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Re: [Orekit Users] Test failure


I see you are affiliated with SUNY Buffalo.  Do you know John Crassidis?  Say hello if you do.  He's a friend of mine.


On Mon, Jun 4, 2018 at 12:20 PM, Cefola, Paul <paulcefo@buffalo.edu> wrote:

The Intel NUC computer here is a Windows 10 machine.  Orekit, GTDS, and DSST Standalone run in a Cygwin64 terminal which gives a linux-like environment.


Dr. Paul J. Cefola
Consultant in Aerospace Systems, Spaceflight Mechanics, & Astrodynamics
Research Scientist,  Dept. of Mechanical and Aerospace Engineering, University at Buffalo (SUNY)

4 Moonstone Way
Vineyard Haven, MA 02568

508-696-1884 (home)
978-201-1393 (mobile)


From: orekit-users-request@orekit.org <orekit-users-request@orekit.org> on behalf of MAISONOBE Luc <luc.maisonobe@c-s.fr>
Sent: Monday, June 4, 2018 12:10 PM
To: orekit-users@orekit.org
Subject: Re: [Orekit Users] Test failure

Walter Grossman <w.grossman@ieee.org> a écrit :

> Thanks for prompt response.  I will do my best.  Let me also add that there
> was a warning that 2 tests were skipped.

The skipped tests are expected, they correspond to one of the class
considered experimental as of 9.2.

> I cloned the repository using git.  the jar is orekit-9.2.jar
> Intel® Core™ i5-3320M CPU @ 2.60GHz × 4
> Intel® Ivybridge Mobile
> 64-bit
> openjdk version "1.8.0_171"
> OpenJDK Runtime Environment (build 1.8.0_171-8u171-b11-0ubuntu0.16.04.1-b11)
> OpenJDK 64-Bit Server VM (build 25.171-b11, mixed mode)
> Maybe I should switch to Oracle Java?

No, most of the Orekit developers use Linux and openJDK.

I'll have a quick look at this, but this may be a numerical glitch. Increasing
the tolerance seems fine to me.

best regards,

> On Mon, Jun 4, 2018 at 9:54 AM, MAISONOBE Luc <luc.maisonobe@c-s.fr> wrote:
>> Hi Walter,
>> Walter Grossman <w.grossman@ieee.org> a écrit :
>> I am a newbie to OREkit.  I ran tests and go a "near-miss" failure.  I
>>> resolved by relaxing precision.  How do I know if I am OK?
>>> OrbitDeterminationTest.testW3B:384 expected:<0.687998> but
>>> was:<0.6880143632396981>
>>> found this line:  Assert.assertEquals(0.687998, covariances.getEntry(6,
>>> 6),
>>> 1.0e-5);
>>> Is the problem that acceptance criterion too tight?  Why?
>> The test tolerance is intentionally extremely small, see below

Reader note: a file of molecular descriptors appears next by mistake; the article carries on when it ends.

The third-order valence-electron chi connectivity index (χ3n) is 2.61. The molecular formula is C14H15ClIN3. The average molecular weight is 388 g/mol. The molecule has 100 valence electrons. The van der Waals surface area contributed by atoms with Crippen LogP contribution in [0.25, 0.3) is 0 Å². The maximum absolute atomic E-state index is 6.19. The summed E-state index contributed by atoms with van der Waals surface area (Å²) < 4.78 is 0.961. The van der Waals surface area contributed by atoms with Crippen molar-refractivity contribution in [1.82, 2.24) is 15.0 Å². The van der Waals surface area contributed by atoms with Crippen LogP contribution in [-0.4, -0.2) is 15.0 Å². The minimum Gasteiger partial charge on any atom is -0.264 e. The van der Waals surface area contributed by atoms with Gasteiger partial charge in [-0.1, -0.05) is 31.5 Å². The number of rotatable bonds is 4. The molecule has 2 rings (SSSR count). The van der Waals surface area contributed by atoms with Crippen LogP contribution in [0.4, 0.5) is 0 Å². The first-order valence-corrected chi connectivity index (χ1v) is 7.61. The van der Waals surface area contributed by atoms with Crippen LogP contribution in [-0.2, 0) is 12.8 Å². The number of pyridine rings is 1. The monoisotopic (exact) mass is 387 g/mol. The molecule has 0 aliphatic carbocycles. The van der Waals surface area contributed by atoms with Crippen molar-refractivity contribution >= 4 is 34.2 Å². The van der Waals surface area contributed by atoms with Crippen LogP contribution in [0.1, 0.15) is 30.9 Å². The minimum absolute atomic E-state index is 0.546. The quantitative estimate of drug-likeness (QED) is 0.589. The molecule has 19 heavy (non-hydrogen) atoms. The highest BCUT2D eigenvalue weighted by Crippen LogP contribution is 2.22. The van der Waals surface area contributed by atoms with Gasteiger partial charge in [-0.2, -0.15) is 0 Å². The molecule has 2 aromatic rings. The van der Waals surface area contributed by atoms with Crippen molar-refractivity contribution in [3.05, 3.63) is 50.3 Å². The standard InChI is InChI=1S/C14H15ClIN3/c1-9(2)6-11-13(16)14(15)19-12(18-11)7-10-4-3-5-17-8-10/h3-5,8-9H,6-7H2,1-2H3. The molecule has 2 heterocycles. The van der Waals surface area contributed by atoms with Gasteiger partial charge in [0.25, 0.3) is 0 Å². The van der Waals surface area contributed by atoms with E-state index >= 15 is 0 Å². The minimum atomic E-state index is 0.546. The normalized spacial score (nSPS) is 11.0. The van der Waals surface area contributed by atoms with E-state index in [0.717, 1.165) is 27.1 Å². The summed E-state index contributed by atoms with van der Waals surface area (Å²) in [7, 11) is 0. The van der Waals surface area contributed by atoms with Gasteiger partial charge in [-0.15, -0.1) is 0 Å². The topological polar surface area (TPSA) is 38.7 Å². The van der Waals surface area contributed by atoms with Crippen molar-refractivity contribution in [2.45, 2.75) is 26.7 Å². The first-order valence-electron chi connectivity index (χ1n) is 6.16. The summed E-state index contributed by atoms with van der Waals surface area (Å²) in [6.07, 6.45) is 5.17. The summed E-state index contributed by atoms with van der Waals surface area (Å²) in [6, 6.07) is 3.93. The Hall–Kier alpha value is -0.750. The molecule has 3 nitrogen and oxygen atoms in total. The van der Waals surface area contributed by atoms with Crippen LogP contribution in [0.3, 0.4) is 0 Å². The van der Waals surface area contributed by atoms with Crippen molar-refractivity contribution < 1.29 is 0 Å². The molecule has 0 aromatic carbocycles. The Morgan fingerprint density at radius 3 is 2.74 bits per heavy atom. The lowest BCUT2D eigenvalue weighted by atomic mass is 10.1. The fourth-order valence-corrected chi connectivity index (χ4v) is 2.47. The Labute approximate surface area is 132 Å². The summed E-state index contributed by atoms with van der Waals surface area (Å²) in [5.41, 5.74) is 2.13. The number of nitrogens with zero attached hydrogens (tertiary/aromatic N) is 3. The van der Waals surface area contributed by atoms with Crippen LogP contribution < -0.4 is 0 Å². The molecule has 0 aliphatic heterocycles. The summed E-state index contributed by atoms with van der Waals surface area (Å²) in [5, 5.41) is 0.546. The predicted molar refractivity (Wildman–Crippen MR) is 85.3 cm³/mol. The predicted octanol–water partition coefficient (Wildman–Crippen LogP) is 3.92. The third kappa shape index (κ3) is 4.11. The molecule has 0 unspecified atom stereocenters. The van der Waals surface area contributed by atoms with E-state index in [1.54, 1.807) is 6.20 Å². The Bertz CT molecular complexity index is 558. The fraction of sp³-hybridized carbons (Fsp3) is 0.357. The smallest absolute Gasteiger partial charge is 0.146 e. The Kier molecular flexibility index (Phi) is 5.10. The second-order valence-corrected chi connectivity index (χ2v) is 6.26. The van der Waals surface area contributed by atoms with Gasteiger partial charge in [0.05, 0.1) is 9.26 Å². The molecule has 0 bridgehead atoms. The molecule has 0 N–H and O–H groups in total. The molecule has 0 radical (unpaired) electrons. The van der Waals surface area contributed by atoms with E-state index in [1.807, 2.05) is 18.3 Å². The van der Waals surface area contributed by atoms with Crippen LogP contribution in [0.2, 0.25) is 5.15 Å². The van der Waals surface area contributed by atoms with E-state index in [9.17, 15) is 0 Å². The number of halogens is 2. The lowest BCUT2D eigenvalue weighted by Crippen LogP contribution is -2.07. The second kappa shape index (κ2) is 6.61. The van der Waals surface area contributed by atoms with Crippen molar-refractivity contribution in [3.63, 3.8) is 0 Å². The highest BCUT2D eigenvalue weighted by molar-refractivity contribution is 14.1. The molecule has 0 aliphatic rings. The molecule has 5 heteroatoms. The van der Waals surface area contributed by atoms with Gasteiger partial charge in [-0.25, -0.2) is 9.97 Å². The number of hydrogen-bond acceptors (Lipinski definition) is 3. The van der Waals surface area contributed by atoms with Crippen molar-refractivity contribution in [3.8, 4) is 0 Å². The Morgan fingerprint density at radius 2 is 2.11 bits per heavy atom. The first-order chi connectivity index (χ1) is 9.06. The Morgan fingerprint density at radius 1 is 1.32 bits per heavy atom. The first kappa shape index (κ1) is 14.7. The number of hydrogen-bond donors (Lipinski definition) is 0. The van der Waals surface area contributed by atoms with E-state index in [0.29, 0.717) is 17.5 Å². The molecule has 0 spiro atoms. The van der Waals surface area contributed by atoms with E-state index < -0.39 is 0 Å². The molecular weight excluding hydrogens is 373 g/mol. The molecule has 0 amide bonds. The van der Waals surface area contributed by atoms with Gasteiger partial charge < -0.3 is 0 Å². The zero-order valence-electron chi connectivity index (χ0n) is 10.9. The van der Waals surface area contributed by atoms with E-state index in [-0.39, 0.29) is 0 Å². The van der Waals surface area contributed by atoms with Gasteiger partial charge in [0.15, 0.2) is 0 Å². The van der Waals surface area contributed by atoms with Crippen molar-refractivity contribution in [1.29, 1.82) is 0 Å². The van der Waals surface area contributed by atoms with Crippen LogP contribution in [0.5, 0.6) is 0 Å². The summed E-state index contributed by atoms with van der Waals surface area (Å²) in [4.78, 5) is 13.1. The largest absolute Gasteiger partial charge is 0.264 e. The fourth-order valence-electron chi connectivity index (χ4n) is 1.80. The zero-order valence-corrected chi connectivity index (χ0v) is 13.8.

>> for the rationale for this stringent choice. The test should however
>> succeed with the current settings. Could you tell us which version
>> of Orekit you use (development version from the git repository, released
>> version?) and with which Java environment (OS, JVM version, processor)?
>> Some tests in Orekit are built in several stages. First the test is
>> created without any thresholds and only output its results, which are
>> compared by the developer with whatever is available to get confidence
>> on the results. This may be run of other reference programs if available,
>> this may be another independent implementation using different algorithms,
>> or this may be sensitivity analysis with the program under test itself.
>> This
>> validation phase may be quite long. Once developers are convinced the
>> implementation
>> is good, they run the test one last time and register its output as the
>> reference values with a stringent threshold in order to transform the
>> nature
>> of the test into a non-regression test. The threshold is therefore not an
>> indication that the results are very good, it is only a way for us to
>> ensure
>> that any change in the code that affects this part will break the test and
>> will enforce developers to look again at this code and to decide what to
>> do.
>> They can decide that the changes that broke the test are valid and that
>> they
>> only changed the results in an acceptable way (sometimes to improve the
>> results),
>> so they change either the reference value or the threshold. They can
>> decide that
>> the changes in fact triggered something unexpected and that they should
>> improve
>> their new code so the test pass again without changing it. So as a summary
>> thresholds for non-regression tests are small to act as a fuse and people
>> notice
>> when it blows up and can take decisions.
>> best regards,
>> Luc